Yolk by Mary H.K. Choi: YA Book Review

  Yolk  by Mary H.K. Choi Overview: Jayne is in fashion school in NYC. Well, she's enrolled. It's debatable how often she actually attends. June has a fancy job in finance, or that's what everyone thinks. But when June gets cancer, the estranged sisters are pulled together because June needs Jayne's identity to get treatment. By pretending to be her sister to get the life-saving procedure, June is forced to come clean and pull Jayne back into her orbit. Though their relationship stays rocky, they're suddenly glued together, forced to admit that their respective glamorous lives are actually filled with roaches and trauma and missteps. Overall: 5+++ This book made me happy cry (that's never happened while reading) and sad cry. Characters: 5 The book is told from Jayne's perspective in an extremely close first person. This book has plot. Things happen in the way that life happens, but it's mostly just characters getting split open and probed for all their w

Four Years of Reading, Writing, and Me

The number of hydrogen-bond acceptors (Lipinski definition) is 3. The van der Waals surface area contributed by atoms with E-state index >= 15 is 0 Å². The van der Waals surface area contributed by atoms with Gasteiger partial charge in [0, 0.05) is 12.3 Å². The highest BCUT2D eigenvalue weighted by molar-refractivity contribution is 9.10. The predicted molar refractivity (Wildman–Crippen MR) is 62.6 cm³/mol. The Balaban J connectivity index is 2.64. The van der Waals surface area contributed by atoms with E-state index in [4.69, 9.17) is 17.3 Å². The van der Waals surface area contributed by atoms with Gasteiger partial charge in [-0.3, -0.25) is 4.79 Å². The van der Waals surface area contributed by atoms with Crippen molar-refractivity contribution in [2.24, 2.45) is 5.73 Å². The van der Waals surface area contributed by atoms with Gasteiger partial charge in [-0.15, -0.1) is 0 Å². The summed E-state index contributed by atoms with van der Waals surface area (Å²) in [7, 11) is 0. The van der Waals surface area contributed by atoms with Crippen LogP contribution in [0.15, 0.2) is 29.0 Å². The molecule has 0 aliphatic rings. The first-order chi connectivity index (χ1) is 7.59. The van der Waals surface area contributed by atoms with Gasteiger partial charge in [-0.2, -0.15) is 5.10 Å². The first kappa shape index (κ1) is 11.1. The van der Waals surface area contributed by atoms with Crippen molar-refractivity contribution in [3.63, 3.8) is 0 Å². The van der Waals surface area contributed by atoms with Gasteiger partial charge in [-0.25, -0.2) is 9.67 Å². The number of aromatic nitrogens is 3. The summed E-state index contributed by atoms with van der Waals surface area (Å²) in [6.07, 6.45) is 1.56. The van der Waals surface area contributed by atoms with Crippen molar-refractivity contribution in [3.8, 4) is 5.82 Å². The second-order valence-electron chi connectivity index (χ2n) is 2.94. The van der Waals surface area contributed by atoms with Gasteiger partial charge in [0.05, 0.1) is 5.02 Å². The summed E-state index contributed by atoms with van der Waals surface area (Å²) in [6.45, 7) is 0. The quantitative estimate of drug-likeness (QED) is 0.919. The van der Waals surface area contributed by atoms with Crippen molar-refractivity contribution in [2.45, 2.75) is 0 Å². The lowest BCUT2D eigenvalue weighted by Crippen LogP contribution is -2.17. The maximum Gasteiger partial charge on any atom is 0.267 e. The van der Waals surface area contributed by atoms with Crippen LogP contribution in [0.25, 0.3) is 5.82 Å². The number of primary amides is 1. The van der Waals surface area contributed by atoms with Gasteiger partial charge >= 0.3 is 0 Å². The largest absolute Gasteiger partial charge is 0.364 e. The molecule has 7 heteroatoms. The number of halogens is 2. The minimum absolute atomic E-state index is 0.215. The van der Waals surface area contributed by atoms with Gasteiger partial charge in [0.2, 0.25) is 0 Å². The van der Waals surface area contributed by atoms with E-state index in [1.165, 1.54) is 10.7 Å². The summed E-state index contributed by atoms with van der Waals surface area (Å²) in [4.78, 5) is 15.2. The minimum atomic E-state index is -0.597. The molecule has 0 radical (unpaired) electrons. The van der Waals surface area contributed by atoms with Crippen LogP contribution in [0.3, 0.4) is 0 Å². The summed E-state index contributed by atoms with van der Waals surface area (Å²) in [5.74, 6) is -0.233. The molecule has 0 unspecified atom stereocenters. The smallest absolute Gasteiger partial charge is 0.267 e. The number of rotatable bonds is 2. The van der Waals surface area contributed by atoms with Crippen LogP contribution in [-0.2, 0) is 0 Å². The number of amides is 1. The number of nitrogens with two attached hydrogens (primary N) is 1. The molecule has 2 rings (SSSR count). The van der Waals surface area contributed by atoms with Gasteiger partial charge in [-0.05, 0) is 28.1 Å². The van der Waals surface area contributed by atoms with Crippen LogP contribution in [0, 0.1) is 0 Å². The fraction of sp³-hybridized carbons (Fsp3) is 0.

Sooooo it's my blogiversary, and in true blogger form, I am writing this post the night before. I've been thinking about how to celebrate or what to say for a month, ever since Google sent me the email telling me that I once again have to pay to renew my domain name.  I've been a blogger for four years now. That feels surreal to say. I started this blog in 8th grade as a 13-year-old who had just picked up her first YA book ever (still thoroughly intimidated by that section of the library because I didn't feel teen enough. Now I'm grappling with suddenly not feeling adult  enough). I'm writing this close to turning 18, taking Zoom college courses from my bedroom. The me that started this blog would think you were lying if you told her about me today. And yes, the math between my grade levels is weird because I've blogged through a whirlwind 2 years of online high school that ran through weekends, summers, and holidays and a gap year working at my local bookst